Creators of the proposed Lowline in New York, billed as the world’s first underground park, have launched a Kickstarter campaign to aid fund development of the task .

Made by James Ramsey of Raad Studio, the scheme proposes transforming an abandoned, underground trolley terminal in Manhattan’s Lower East Side neighbourhood into a a single-acre (4,000-square-metre) public park with trees, plants, seating and artwork.

Lowline underground park in New York

“Our vision is a spectacular underground park, supplying a stunning respite and a cultural attraction in a single of the world’s most dense urban environments,” mentioned the Lowline organisation, which is spearheading the venture. The nonprofit organisation is led by Ramsey and Daniel Barasch, a former radio producer.

Income from the the Kickstarter campaign, which ends eight July, would assist fund technical growth, along with a science laboratory that will be open to the public this autumn.

Lowline underground park in New York

“A large piece of what we want to do is actually test out the solar engineering [for the park],” Barasch told Dezeen. “We’re looking at ways to do this quite publicly, so people can come and see the engineering up close.”

The group aims to increase \$200,000 (£127,000) by way of the crowd funding platform.

Lowline underground park in New York

“It truly is a bit of a challenge because it is a public layout undertaking,” explained Barasch. “I want there were much more Kickstarter projects like ours.”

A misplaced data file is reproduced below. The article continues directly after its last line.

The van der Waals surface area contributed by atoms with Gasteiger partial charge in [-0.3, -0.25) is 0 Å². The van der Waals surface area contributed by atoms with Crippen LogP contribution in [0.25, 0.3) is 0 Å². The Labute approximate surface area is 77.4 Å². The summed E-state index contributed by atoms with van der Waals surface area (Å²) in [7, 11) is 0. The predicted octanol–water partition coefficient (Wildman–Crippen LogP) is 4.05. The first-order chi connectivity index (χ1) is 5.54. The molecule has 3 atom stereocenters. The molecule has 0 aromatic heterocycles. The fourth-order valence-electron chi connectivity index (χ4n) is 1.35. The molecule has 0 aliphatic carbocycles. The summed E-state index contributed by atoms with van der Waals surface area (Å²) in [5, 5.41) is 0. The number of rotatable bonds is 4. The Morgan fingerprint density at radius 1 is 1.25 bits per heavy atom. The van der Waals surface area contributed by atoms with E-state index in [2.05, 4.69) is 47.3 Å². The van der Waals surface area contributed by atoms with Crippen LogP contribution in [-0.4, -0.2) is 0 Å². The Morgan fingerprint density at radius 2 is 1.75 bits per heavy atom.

Related story: “Creating one thing huge occur at an urban scale is more than a acceptance contest”

This is the organisation’s 2nd Kickstarter endeavour. The previous campaign, held in February 2012, raised more than \$155,000 (£99,000) from three,300 donors.

Lowline underground park in New York

The Lowline task is backed by high-profile supporters, like Craigslist founder Craig Newmark, and actress Lena Dunham – who stars in a promotional film for the undertaking.

Robert Hammond and Joshua David, co-founders of the organisation behind New York’s High Line – an elevated park constructed on old railway tracks – are also supporters.

Promotional video for the Lowline starring Lena Dunham

To bring sunlight into the underground park, the designers have designed a program in which light reflectors would be placed on surrounding buildings and rooftops.

These would direct light to an above-ground solar collector, which would then funnel the light downward by means of fiberoptic cables. The cables would connect to dome-shaped panels, which would distribute the normal light throughout the park.

Lowline underground park in New York

“This technological innovation would transmit the essential wavelengths of light to help photosynthesis, enabling plants and trees to grow,” explained the organisation. “For the duration of intervals of sunlight, electricity would not be necessary to light the space.”

Artificial light would illuminate the park when sunlight is not obtainable.

Lowline underground park in New York

To examine the project’s feasibility, the Lowline organisation commissioned a arranging study in 2012.

“The examine concluded that the Lowline was not simply technically feasible, but would also vastly improve the neighborhood economic climate and the adjacent transit hub,” stated the organisation.